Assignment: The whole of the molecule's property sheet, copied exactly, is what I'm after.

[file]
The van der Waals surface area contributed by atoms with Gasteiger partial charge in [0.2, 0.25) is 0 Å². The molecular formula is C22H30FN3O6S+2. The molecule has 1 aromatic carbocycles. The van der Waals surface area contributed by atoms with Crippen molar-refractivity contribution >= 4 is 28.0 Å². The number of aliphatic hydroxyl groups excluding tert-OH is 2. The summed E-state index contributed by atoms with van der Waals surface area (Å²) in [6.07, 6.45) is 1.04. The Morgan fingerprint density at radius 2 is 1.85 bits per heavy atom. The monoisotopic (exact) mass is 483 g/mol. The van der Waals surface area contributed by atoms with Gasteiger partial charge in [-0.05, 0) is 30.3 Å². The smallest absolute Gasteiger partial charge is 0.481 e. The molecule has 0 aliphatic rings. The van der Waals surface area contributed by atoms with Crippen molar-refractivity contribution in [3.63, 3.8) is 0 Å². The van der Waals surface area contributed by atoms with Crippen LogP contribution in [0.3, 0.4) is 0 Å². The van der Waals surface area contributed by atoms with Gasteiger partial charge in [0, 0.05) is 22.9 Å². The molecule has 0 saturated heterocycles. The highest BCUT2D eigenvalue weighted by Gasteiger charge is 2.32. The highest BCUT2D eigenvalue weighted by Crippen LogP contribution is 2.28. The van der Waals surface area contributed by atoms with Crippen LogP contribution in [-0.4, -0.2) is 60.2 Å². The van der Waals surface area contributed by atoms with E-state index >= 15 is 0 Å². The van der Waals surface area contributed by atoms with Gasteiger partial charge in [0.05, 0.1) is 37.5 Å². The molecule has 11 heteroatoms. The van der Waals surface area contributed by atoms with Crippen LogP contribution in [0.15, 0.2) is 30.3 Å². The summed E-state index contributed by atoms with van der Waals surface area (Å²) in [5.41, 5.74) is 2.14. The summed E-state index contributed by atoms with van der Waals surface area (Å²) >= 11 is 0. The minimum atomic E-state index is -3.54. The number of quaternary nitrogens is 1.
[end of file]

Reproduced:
The van der Waals surface area contributed by atoms with Gasteiger partial charge in [0.2, 0.25) is 0 Å². The molecular formula is C22H30FN3O6S+2. The molecule has 1 aromatic carbocycles. The van der Waals surface area contributed by atoms with Crippen molar-refractivity contribution >= 4 is 28.0 Å². The number of aliphatic hydroxyl groups excluding tert-OH is 2. The summed E-state index contributed by atoms with van der Waals surface area (Å²) in [6.07, 6.45) is 1.04. The Morgan fingerprint density at radius 2 is 1.85 bits per heavy atom. The monoisotopic (exact) mass is 483 g/mol. The van der Waals surface area contributed by atoms with Gasteiger partial charge in [-0.05, 0) is 30.3 Å². The smallest absolute Gasteiger partial charge is 0.481 e. The molecule has 0 aliphatic rings. The van der Waals surface area contributed by atoms with Crippen molar-refractivity contribution in [3.63, 3.8) is 0 Å². The van der Waals surface area contributed by atoms with Crippen LogP contribution in [0.3, 0.4) is 0 Å². The van der Waals surface area contributed by atoms with Gasteiger partial charge in [0, 0.05) is 22.9 Å². The molecule has 0 saturated heterocycles. The highest BCUT2D eigenvalue weighted by Gasteiger charge is 2.32. The highest BCUT2D eigenvalue weighted by Crippen LogP contribution is 2.28. The van der Waals surface area contributed by atoms with Crippen LogP contribution in [-0.4, -0.2) is 60.2 Å². The van der Waals surface area contributed by atoms with E-state index >= 15 is 0 Å². The van der Waals surface area contributed by atoms with Gasteiger partial charge in [0.05, 0.1) is 37.5 Å². The molecule has 11 heteroatoms. The van der Waals surface area contributed by atoms with Crippen LogP contribution in [0.15, 0.2) is 30.3 Å². The summed E-state index contributed by atoms with van der Waals surface area (Å²) in [5.41, 5.74) is 2.14. The summed E-state index contributed by atoms with van der Waals surface area (Å²) >= 11 is 0. The minimum atomic E-state index is -3.54. The number of quaternary nitrogens is 1.